And yes, of course: the presumptions people make about those from public institutions are far more consequential. No one is disputing that point.

But that doesn't mean there are none operating in the other direction, as Historiann notes; I've certainly been asked in MLA interviews whether I'd "even be able to relate to" students like those at the interviewers' school--and less blunt versions of the same thing. That's not "discrimination" and I'm not asking anyone to shed a tear for me. I'm just reflecting on how relatively quickly one's profile, and the presumptions attached to it, can change.

Bardiac said...

Dr. Cleveland, I wasn't trying to pick a fight, though I wasn't as careful of my language as I probably should have been.

Flavia, Thanks, I understand what you mean better now.

Contingent Cassandra said...

As another holder of several ivy-encrusted degrees, I *think* I've encountered some of the "can she do the job/will she stay?" skepticism on the tenure-track job market that h'ann mentions (though never when applying for adjunct work; adjunct hiring is all about basic competency, and my first TA job was an English 101-equivalent, so I'd cleared that bar, at least well enough that a number of chairs, come midsummer, were willing to take the gamble that I could handle students at their somewhat-less-selective-but-still-selective schools). Experiencing that skepticism (which included one committee pointing out, at a convention interview, that my letters emphasized my research potential,and asking if I'd be happy at their teaching-oriented institution), combined with my observation of tenured faculty at the institutions I attended (who included a good many Ivy Ph.D.s, but also a good many grads of highly-ranked public institutions, plus a few with meandering, wild-card professional/educational journeys) has led me to think that a Ph.D. program at a highly-ranked flagship state u with strong mentoring in both research and teaching probably opens doors to the largest possible number of jobs, at least straight out of grad school. But I have no idea if I'm right; this could be a grass-is-greener reaction (similar/parallel to the suspicion that some flagship state u grads have that all the jobs are going to Ivy Ph.D.s, which probably also represents a mix of accurate observation -- some places will hire ivy grads if they can get them, even if there's good reason to think the person is not actually a good fit -- and grass-is-greener thinking in what everyone can agree is, and has been for some time, a really bad academic job market).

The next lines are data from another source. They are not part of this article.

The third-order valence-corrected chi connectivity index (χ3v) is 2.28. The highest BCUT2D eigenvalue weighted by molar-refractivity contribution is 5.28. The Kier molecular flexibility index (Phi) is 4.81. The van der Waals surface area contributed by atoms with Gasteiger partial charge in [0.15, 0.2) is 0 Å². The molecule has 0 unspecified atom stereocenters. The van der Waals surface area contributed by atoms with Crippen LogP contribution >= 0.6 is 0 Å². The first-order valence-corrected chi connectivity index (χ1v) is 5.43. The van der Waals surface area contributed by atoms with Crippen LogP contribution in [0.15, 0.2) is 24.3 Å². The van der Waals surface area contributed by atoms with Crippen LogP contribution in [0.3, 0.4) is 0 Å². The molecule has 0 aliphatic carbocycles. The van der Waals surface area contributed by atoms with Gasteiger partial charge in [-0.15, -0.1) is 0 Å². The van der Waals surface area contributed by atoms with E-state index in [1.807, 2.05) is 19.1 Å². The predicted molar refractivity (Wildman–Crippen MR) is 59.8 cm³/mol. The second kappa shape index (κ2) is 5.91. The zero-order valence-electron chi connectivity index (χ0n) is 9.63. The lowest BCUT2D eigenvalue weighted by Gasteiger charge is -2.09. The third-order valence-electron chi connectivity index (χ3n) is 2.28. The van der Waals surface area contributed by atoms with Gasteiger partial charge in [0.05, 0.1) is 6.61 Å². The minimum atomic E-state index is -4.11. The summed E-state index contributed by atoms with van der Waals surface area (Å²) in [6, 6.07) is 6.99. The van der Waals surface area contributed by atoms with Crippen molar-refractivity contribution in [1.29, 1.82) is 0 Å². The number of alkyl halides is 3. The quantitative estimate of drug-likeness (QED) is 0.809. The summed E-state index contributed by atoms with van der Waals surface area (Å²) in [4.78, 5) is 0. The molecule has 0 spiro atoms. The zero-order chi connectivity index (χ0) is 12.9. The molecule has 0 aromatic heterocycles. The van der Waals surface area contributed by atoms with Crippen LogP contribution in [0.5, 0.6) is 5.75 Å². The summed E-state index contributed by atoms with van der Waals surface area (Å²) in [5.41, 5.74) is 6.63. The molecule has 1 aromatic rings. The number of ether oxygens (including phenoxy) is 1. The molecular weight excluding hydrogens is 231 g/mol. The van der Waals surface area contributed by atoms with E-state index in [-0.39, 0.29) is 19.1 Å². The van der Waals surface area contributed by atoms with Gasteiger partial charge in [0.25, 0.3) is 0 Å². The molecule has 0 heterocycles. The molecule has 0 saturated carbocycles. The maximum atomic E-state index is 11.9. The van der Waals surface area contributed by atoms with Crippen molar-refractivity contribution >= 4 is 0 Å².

And none of the above really addresses your main point, Flavia, which is what qualifies people of various educational and other backgrounds to successfully teach students from an equally wide range of educational and other backgrounds. It's pretty hard to tell with a newly-minted Ph.D., I'm pretty sure, all the more so if (s)he went pretty much straight through school without gaps or detours. It gets easier as someone's career progresses, but I'm inclined to think that many of us are more flexible than potential employers (in a market that is admittedly difficult for potential employers, too; in many places, losing a new hire or tenure case can mean losing the line, which makes everybody extra-cautious) assume.

Flavia said...


My suspicions tend to be yours--that those with degrees from the best state flagships probably have the widest range of options out of the gate--though like you I have a healthy amount of skeptical about whether this is actually true or just a fantasy-projection; so much in this sphere is merely anecdotal or about individual (or collective) presumptions, prejudices, and fears.

No doubt, some departments want to do as Bardiac suggests, and prioritize people with the best name-brand degree; and no doubt, some departments rule out the fanciest candidates because they fear losing them and/or their not being a good fit. But it's hard to say that either behavior is broadly true of any "type" of department.